What have the January sales got to do with bad websites? I’ll tell you. They both leave me confused, irritated and frustrated – and that means I walk away without making a purchase.

Here’s an example. This month I wanted to buy a new dress – a kind of smart-casual number for business meetings. Maybe in orange. Maybe not. I go into a department store confident that they’ll have what I’m looking for. But as soon as I’m in the door, I start to feel stressed. There’s a lot going on – ‘Sale’ signs, ‘Pay here’ signs, sales assistants trying to lure me over to their counter. Frankly, it’s all a bit too in my face and I’m tempted to leave.

Why your Home page is a headache

I often get the same feeling when I land on a Home page. There’s so much going on I’m like a rabbit in headlights. There are sliding banners, gazillions of links, more CTAs than you can shake a stick at plus testimonials that whizz past before you’ve had chance to read them. Just thinking about it is bringing on a headache.

TIP Get focused on your Home page

What you want in a Home page is order and calm. First up, I want to be reassured that I’ve come to the right place – and that means setting out your store. Who are you, what does your business do, how can you help me? A good copywriter will come up with clear and concise content to get those messages across.

Once I’m confident you’ve got what I need, I’d like some help getting to the next stage. Women’s clothes? First floor, madam! I don’t want to be sent on a wild good chase via the ‘Sports’ section and ‘Home appliances’ (no, I’m not going to buy a toaster!). You need to lead your customers to where they want to go quickly and seamlessly too. Otherwise, like me, they’ll be on the elevator heading for the Exit.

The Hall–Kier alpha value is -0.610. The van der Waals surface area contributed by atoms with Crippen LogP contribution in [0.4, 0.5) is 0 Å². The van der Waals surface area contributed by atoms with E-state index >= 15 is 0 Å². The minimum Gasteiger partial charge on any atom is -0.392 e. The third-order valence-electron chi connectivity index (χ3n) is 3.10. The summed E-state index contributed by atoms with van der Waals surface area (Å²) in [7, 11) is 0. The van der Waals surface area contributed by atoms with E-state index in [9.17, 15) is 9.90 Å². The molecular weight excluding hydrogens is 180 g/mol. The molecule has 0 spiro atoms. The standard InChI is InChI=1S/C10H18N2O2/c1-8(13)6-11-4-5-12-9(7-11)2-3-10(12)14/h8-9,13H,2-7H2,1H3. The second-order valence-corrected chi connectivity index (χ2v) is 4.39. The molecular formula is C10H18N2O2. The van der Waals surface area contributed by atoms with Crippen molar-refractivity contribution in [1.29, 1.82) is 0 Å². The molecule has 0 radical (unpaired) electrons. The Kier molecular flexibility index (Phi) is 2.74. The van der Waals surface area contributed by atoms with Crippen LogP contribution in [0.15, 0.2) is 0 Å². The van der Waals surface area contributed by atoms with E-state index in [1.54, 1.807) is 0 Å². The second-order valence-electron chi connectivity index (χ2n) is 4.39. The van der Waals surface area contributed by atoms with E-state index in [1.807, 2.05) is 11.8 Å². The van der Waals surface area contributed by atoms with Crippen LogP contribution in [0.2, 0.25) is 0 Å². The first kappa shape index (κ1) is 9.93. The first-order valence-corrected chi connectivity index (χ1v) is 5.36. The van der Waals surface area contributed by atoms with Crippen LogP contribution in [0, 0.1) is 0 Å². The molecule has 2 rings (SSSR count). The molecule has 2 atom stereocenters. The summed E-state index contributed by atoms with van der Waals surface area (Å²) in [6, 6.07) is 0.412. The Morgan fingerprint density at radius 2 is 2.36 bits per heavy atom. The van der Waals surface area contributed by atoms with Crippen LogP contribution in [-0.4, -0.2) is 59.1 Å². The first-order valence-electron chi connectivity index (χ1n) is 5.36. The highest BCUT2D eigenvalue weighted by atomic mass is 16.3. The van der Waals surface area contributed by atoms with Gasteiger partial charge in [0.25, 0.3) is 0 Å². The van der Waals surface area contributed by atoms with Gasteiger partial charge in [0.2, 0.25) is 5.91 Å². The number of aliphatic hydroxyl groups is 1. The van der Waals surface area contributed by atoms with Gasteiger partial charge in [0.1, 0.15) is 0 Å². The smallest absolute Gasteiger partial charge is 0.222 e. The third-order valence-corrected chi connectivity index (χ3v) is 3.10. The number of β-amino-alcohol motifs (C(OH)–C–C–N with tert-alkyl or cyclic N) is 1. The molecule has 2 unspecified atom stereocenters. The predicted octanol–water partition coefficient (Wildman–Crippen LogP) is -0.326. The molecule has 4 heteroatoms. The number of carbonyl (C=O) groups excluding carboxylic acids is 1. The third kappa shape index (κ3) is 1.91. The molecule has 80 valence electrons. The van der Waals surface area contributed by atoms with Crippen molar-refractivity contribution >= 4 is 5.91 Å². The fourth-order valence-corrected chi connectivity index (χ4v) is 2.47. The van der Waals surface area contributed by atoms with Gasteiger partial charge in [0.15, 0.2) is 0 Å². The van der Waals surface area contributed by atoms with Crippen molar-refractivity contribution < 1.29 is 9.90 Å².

Service pages that suck

So I’ve arrived in the department for women’s clothes. But what’s this? Well, I’ll tell you what this is – this is a mess! Clothes crammed so tightly on the rails I can’t see the wood for the trees – or in this case the dresses from the skirts. Shoving everything under the ‘£50 or less’ sale banner isn’t helping. I want a dress. In my size. Maybe in orange but I’m open to options. I’m getting another headache. Is this how your Service pages make people feel?

TIP Sort out your Service pages

Like a department store, you might have a lot of different offerings. Squash them all into one page and you make it hard for people to find exactly what they need – not to mention buggering up the SEO value of using separate key words for separate services.

Say you’re a roofing company. Rather than shoving all your content under ‘Roofing’ you could break it down into ‘flat roofing, ‘pitched roofing’ and ‘green roofing’. Think about what your customers are searching for – then signpost the way there. Once they’re in the right section, THEN you can do a bit of re-routing/cross-selling. As in – ‘Want some guttering with that? Click here.’

De-clutter before your competitors pounce

Did I get that orange dress? No. With all the clutter and confusion, January sales do my head in. I’ll wait until calm is restored in February. I might even end up buying a bag and shoes at the same time (probably not in orange – I mean, I don’t want to look like a giant, walking fruit).

That’s OK for me. But can your business afford to wait for customers to come back? And what if they DON’T come back? What if they clicked on your competitor and discovered a much more user-friendly experience?

* Contact me to get your website in order  

PHOTO: Artem Beliaikin/Pexels